Author: Cynthia

Breast cancer is ubiquitous. With nearly 3 million survivors in the United States alone, we all know someone who has, or had, the disease. And we have all seen the pink ribbons, the walk-a-thons, the pink products to support awareness and research. But how often does anyone mention the long-term psychological side effects of the disease and its treatment?

And those side effects are very real. Anxiety, depression, fatigue, cognitive impairment and sexual dysfunction plague breast cancer survivors at rates of significantly higher than women who never had the disease. Maybe it’s the stress of the disease, or side effects of treatment, but 30% to 50% of survivors still experience anxiety a year or more post treatment,[1]10% to 30% (even higher in some studies) experience depression long after treatment ends, and the risk of suicide is 35% to 60% higher than among women who never had breast cancer. On top of that, 20% to 40% of women still experience neuro-cognitive dysfunction a year or more post-treatment. And, as many as 60% of survivors have sexual dysfunction as a result of the disease and its treatment.

Double Whammy

Not everyone experiences these side effects, and who does may be a factor of age, other illnesses, prior trauma, genetic makeup and psychological and social support. The specific treatment received also has a huge impact on emotional well-being—women who have a lumpectomy are likely to fare better than those who have a single or double mastectomy[2], as are women who do not receive chemo or hormonal therapy.

Not only are these psychological effects very real, but cancer still carries a stigma in our society, and cancer of the breast, because it is a body part we don’t discuss in polite society, results in even greater shame and embarrassment. Add to that the stigma of mental illness, and you have a double whammy. Then there is the fact that our identities, sexuality and feelings of self-worth are often associated with our breasts, and we have trifecta of trouble—millions of women going through physical disfigurement and unpleasant treatment unable to talk about the most important, and often most intimate, side effects.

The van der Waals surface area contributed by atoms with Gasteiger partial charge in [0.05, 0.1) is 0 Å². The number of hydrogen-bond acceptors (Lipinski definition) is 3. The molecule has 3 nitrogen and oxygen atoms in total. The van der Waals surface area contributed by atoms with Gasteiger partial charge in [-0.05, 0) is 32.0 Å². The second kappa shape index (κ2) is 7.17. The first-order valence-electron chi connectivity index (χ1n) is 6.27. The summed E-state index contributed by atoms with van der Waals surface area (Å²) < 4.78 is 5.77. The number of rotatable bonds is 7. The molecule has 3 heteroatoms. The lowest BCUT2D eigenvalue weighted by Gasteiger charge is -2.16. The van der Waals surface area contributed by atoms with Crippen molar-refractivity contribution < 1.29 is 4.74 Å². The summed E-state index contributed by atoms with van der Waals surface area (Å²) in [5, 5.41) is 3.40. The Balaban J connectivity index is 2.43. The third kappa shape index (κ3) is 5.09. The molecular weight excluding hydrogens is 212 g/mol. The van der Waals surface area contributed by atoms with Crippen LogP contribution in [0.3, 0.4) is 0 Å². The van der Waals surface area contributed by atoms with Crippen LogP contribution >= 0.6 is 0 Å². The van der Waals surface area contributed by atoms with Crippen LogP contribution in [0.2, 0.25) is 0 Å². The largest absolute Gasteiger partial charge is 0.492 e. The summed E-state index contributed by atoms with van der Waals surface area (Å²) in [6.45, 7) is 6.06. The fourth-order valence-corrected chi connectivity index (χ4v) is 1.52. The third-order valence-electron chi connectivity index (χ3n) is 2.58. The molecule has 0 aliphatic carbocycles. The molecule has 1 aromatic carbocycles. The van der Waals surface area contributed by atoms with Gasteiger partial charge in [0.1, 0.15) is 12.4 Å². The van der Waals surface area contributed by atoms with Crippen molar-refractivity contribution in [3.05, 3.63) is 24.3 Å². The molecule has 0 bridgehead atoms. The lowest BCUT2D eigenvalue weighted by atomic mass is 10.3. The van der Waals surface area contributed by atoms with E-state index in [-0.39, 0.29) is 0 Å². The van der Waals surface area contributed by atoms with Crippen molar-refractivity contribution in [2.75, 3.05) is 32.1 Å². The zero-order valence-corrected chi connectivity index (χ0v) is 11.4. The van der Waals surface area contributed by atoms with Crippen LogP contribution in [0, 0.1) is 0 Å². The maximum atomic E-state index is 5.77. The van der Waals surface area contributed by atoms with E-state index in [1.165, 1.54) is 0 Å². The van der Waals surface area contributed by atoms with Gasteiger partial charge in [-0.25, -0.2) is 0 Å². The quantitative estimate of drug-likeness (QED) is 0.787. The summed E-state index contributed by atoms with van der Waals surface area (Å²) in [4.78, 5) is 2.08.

Taking Initiative

While doctors are focused on curing cancer, treating the whole patient and addressing these side effects is not the norm. Nearly 30% of patients report that their doctors don’t pay attention to anything other than their direct medical care.[3]And when it comes to psychological issues, in the press for time doctors often don’t ask, and patients don’t tell. We are so busy being grateful to be alive, it never occurs to us we have a right to be happy and sexually active and able to function as well as we could before cancer. And then there are the financial considerations. Why should we ask about one more treatment we can’t afford?

But, given the likelihood of emotional side effects, and how long they can hang around, it makes sense to get the support you need, even if your doctor isn’t raising the subject. You deserve to be treated as a whole person and have a right to expect support for your emotional symptoms as part of your medical care. Unfortunately, it’s often up to you to take a little more initiative than you would like to get the support you deserve.

Getting Help

What can you do if you are experiencing emotional side effects from your diagnosis, disease or its treatment?

  • Talk to somebody, anybody. Having some type of social support is proven to help.[4]Don’t keep it all inside. A friend, a partner, a family member, even a stranger can help. The simple act of stating your concerns is the first step.
  • Initiate the conversation with your doctor—go to your next visit (or schedule a new one) with a list of your questions and concerns and don’t leave until you have gotten an answer that gives you a little hope. Prescription antianxiety or antidepression medication, cognitive behavioral therapy, support groups, even complementary medicine and exercise all can help.
  • Find resources beyond your doctor’s office or medical institution. Check out breast-cancer specific sites, such as Share, and Living Beyond Breast Cancer, as well as broad-based services, such as Gilda’s Club/Cancer Support CommunityImerman Angels or Cancer Hope Network that offer free, one-on-one peer support.

[1]Carreira, et al, Associations Between Breast Cancer Survivorship and Adverse Mental Health Outcomes: A Systematic Review, Journal of the National Cancer Institute, (2018) 110 (12): djy177. doi: 10.1093/jnci/djy177

[2]Dominici, et al, “Local Therapy and Quality of Life Outcomes in Young Women with Breast Cancer” SABCS 2018; Abstract GS6-01.

[3]Institute of Medicine. 2008. Cancer Care for the Whole Patient: Meeting Psychosocial Health Needs. Washington, DC: The National Academies Press.

[4]Lai C, et al, Sharing Information About Cancer is Associated with Improved Quality of Life, Psycho‐Oncology, 2017. doi: 10.1002/pon.4334

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